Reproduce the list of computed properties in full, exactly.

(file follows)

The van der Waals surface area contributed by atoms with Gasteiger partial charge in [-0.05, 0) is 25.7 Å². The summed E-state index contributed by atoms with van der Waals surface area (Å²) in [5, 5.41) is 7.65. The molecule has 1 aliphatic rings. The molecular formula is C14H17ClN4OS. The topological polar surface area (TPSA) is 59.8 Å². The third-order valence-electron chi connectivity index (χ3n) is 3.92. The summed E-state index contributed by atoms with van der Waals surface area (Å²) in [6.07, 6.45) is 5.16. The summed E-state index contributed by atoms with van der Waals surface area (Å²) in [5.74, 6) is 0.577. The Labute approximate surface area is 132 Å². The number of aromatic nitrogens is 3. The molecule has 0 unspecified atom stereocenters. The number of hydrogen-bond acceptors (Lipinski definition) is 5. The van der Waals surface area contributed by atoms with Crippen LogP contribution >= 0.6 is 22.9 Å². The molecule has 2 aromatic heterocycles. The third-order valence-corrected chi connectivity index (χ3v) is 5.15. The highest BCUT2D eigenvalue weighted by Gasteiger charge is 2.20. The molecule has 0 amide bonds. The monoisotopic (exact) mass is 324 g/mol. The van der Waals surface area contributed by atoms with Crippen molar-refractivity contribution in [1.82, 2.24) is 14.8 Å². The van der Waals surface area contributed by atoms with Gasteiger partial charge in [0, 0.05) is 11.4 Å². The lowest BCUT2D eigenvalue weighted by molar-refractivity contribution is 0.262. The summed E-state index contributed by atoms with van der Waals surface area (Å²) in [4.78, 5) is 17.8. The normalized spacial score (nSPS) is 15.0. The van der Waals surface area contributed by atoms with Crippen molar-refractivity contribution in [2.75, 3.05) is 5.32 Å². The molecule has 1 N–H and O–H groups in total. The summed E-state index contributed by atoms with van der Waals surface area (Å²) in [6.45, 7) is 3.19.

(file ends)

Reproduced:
The van der Waals surface area contributed by atoms with Gasteiger partial charge in [-0.05, 0) is 25.7 Å². The summed E-state index contributed by atoms with van der Waals surface area (Å²) in [5, 5.41) is 7.65. The molecule has 1 aliphatic rings. The molecular formula is C14H17ClN4OS. The topological polar surface area (TPSA) is 59.8 Å². The third-order valence-electron chi connectivity index (χ3n) is 3.92. The summed E-state index contributed by atoms with van der Waals surface area (Å²) in [6.07, 6.45) is 5.16. The summed E-state index contributed by atoms with van der Waals surface area (Å²) in [5.74, 6) is 0.577. The Labute approximate surface area is 132 Å². The number of aromatic nitrogens is 3. The molecule has 0 unspecified atom stereocenters. The number of hydrogen-bond acceptors (Lipinski definition) is 5. The van der Waals surface area contributed by atoms with Crippen LogP contribution >= 0.6 is 22.9 Å². The molecule has 2 aromatic heterocycles. The third-order valence-corrected chi connectivity index (χ3v) is 5.15. The highest BCUT2D eigenvalue weighted by Gasteiger charge is 2.20. The molecule has 0 amide bonds. The monoisotopic (exact) mass is 324 g/mol. The van der Waals surface area contributed by atoms with Crippen molar-refractivity contribution in [1.82, 2.24) is 14.8 Å². The van der Waals surface area contributed by atoms with Gasteiger partial charge in [0, 0.05) is 11.4 Å². The lowest BCUT2D eigenvalue weighted by molar-refractivity contribution is 0.262. The summed E-state index contributed by atoms with van der Waals surface area (Å²) in [4.78, 5) is 17.8. The normalized spacial score (nSPS) is 15.0. The van der Waals surface area contributed by atoms with Crippen molar-refractivity contribution in [2.75, 3.05) is 5.32 Å². The molecule has 1 N–H and O–H groups in total. The summed E-state index contributed by atoms with van der Waals surface area (Å²) in [6.45, 7) is 3.19.